What first greets you when you enter the church (and God bless them for being open! If I'd gone all that way and the door was locked I would not have been happy) is the elegant soaring lines of the bell-tower:



The Crowland chronicle tells us (as always, not totally trustworthy but immensely interesting) that the medieval bells of the abbey were named Guthlac, Bartholomew, Beccelm, Turketel, Tatwine, Pega and Bega. Bartholomew was Guthlac's patron, Beccelm his servant, Pega his sister; Turketel was a tenth-century abbot of Crowland, about whose life the chronicle tells the most fantastic (in both senses) narratives - that he fought at the Battle of Brunanburh, for instance, and heroically saved the day despite not actually killing anyone. He was supposedly the chancellor of King Eadred, grandson of Alfred the Great, and best friends with St Dunstan, and he retired from the world to be abbot of Crowland because he was so impressed by the hospitality he received there when he visited the abbey, en route to a battle in the north. From his praise of Crowland (says the chronicle) the abbey gained the nickname 'Crowland the courteous', which it still had in the late Middle Ages. There's a medieval rhyme which describes the characteristics of the different Fenland abbeys thus:

Crowland as courteous as courteous as may be,
Thorney the bane of many a good tree,
Ramsey the rich, and Peterborough the proud,
Sawtry by the way that poor abbey,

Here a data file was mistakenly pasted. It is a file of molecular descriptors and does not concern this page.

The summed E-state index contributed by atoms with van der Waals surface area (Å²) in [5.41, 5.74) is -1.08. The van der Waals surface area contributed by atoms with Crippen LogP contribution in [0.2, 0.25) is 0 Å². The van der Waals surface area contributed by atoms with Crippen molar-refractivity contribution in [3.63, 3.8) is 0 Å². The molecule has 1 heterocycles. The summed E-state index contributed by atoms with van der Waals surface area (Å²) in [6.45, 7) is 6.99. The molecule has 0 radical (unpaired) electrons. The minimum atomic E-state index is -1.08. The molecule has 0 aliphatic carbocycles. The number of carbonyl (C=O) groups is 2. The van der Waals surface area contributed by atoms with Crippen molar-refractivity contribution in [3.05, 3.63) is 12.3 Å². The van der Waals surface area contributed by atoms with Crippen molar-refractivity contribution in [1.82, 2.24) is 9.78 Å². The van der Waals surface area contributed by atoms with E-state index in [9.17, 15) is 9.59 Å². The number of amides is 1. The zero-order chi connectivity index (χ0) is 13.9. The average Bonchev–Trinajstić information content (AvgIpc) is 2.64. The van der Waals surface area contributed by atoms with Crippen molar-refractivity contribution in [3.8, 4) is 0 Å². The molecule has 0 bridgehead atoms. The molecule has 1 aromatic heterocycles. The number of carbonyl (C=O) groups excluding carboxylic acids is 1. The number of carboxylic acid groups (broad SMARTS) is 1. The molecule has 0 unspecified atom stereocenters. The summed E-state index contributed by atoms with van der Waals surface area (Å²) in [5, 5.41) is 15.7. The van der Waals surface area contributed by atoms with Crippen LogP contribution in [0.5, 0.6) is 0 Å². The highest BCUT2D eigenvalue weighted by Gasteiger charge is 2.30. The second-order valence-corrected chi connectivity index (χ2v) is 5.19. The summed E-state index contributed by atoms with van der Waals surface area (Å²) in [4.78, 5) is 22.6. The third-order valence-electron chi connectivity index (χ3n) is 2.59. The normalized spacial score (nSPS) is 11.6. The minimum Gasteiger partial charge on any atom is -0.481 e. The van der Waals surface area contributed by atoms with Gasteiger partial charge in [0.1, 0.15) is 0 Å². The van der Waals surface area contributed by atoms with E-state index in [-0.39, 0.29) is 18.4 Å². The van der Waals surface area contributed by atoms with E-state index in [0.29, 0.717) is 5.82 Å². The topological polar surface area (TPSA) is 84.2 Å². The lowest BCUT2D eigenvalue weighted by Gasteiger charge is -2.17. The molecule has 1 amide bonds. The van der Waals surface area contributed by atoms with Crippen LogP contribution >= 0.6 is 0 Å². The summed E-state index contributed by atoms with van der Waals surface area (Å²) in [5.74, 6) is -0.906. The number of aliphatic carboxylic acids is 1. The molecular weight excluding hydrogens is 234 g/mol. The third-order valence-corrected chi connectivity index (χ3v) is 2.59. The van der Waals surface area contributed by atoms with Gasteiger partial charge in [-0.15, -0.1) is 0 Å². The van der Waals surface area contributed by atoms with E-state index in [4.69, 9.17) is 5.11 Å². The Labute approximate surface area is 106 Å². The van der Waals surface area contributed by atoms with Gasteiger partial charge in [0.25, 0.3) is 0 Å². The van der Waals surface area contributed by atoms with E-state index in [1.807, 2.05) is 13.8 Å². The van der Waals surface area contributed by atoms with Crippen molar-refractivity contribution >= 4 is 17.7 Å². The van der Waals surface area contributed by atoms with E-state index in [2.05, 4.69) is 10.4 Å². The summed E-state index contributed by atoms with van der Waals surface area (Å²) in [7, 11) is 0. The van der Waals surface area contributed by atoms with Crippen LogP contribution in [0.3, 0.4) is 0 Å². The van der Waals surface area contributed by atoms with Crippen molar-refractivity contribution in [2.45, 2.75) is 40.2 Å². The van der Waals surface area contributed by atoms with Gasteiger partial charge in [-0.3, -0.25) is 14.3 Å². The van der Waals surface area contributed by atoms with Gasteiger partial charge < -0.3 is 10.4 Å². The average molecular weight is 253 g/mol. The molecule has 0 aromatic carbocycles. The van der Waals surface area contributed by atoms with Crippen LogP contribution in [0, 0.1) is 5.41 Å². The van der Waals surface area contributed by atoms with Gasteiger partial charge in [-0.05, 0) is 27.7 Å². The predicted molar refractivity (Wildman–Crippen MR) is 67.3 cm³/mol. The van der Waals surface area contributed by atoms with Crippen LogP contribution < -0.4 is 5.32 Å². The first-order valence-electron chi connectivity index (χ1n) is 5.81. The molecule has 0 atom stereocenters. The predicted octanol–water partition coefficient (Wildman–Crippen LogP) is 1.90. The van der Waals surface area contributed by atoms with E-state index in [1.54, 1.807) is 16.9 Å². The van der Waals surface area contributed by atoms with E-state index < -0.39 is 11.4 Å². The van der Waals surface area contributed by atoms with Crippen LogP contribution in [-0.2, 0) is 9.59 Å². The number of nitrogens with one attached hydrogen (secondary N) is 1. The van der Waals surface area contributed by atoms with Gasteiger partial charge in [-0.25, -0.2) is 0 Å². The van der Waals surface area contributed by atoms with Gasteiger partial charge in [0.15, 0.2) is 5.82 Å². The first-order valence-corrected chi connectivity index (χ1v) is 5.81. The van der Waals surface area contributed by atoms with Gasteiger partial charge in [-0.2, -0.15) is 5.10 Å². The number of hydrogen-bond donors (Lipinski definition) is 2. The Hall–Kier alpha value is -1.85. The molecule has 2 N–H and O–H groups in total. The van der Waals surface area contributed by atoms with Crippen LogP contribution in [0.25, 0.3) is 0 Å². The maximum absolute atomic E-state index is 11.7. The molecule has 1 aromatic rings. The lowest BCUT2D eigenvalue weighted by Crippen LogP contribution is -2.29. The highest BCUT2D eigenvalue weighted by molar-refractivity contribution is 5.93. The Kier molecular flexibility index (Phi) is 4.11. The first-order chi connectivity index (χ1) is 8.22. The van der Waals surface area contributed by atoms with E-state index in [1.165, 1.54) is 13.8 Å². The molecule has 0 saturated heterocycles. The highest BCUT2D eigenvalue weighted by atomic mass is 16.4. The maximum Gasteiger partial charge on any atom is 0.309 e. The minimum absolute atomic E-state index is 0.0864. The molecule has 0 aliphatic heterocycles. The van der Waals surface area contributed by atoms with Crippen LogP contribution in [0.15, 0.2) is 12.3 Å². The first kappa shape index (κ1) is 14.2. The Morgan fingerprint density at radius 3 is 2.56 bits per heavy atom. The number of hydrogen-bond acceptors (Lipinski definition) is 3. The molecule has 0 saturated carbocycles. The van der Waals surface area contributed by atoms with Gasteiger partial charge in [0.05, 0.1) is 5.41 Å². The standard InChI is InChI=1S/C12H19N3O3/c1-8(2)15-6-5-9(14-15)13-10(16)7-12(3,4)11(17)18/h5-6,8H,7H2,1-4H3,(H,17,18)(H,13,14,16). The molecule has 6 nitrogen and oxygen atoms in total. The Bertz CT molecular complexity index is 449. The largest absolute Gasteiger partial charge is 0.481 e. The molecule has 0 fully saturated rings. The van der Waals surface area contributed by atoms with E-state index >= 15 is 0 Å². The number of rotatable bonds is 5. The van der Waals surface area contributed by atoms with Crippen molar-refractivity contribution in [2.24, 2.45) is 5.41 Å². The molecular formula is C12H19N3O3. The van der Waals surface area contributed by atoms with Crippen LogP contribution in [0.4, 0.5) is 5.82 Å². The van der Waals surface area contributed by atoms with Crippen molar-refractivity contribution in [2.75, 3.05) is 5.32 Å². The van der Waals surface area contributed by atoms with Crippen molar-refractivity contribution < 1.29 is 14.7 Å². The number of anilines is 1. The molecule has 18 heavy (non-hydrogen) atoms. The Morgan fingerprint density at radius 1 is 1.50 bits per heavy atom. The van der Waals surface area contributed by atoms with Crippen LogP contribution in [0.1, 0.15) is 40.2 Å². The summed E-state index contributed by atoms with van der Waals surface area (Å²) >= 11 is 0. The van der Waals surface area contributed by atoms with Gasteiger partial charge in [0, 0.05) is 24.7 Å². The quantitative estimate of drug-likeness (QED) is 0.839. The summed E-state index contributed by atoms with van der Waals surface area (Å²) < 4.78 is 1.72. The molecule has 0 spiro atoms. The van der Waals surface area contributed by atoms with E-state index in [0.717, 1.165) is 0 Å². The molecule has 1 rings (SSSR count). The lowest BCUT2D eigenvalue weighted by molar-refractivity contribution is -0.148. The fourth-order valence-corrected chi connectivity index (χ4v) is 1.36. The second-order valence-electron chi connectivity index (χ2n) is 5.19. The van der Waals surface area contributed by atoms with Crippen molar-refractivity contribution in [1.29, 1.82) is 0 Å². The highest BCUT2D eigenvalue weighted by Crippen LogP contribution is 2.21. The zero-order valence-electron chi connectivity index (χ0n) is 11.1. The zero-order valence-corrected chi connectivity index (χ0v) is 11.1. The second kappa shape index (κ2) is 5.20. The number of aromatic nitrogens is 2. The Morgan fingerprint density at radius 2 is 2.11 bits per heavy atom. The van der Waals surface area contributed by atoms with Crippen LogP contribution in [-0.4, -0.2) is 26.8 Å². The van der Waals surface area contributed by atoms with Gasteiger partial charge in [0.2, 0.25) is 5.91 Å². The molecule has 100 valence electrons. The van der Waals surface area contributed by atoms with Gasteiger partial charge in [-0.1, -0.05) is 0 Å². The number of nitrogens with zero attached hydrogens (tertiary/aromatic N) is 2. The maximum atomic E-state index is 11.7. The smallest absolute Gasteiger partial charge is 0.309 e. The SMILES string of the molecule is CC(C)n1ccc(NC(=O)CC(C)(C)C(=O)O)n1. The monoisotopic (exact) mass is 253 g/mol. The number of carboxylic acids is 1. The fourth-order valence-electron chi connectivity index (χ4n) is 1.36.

Gave more alms than all they.

An alternative version:

Ramsey, the rich of gold and of fee;
Thorney, the flower of the fen country,
Crowland, so courteous of meat and of drink,
Peterborough the proud, as all men do think.
And Sawtrey by the way that old abbey
Gave more alms in one day than all they.

Crowland's reputation for hospitality is supported by William of Malmesbury, who tells us in the twelfth century that 'the place cannot be approached from any side except by water, but in front of the monastery door there is, as it were, a public highway for those sailing by. The result is that there is almost never any lack of guests, on their journeys to and fro.'

Crowland is certainly very courteous to its visitors now, and the church is clearly well-kept and much-loved. Although the present church only gives us the faintest indication of how splendid the monastic church would have been, it's full of interesting things.


Here we see the crest of the abbey, which combines the symbols of St Bartholomew (the knife with which he was flayed) and Guthlac (the flail which Bartholomew gave him to fight off demons).


In the fifteenth century the monks of Crowland used to give away souvenir knives to pilgrims who came to the abbey on St Bartholomew's Day - sadly no longer...

Of course I was looking for Guthlac, and he is much in evidence:

And in this window, with St Bartholomew:


Guthlac has a particularly scary little devil:


St Bartholomew and knife:


(No sign of poor Waltheof!)

This is the chancel of the present-day church:


It has an impressive wooden screen, with some lovely details.




A Green Man up in the roof:



This is perhaps the abbey's most famous non-Guthlac object, the tomb of one of the masons who built this place:


He is William of Wermington, Master of the Works c.1427, and he holds the tools of his trade, a pair of compasses and a 'T' square.


Otherwise, I was surprised by how many bits of unidentified stone were scattered about the church, as if the ruin hasn't stopped falling down yet (the sign warning of unstable stone on the west front was a bit concerning).




The whole place is a memorial to Guthlac and the monks who built it, but the most interesting post-medieval memorial is this: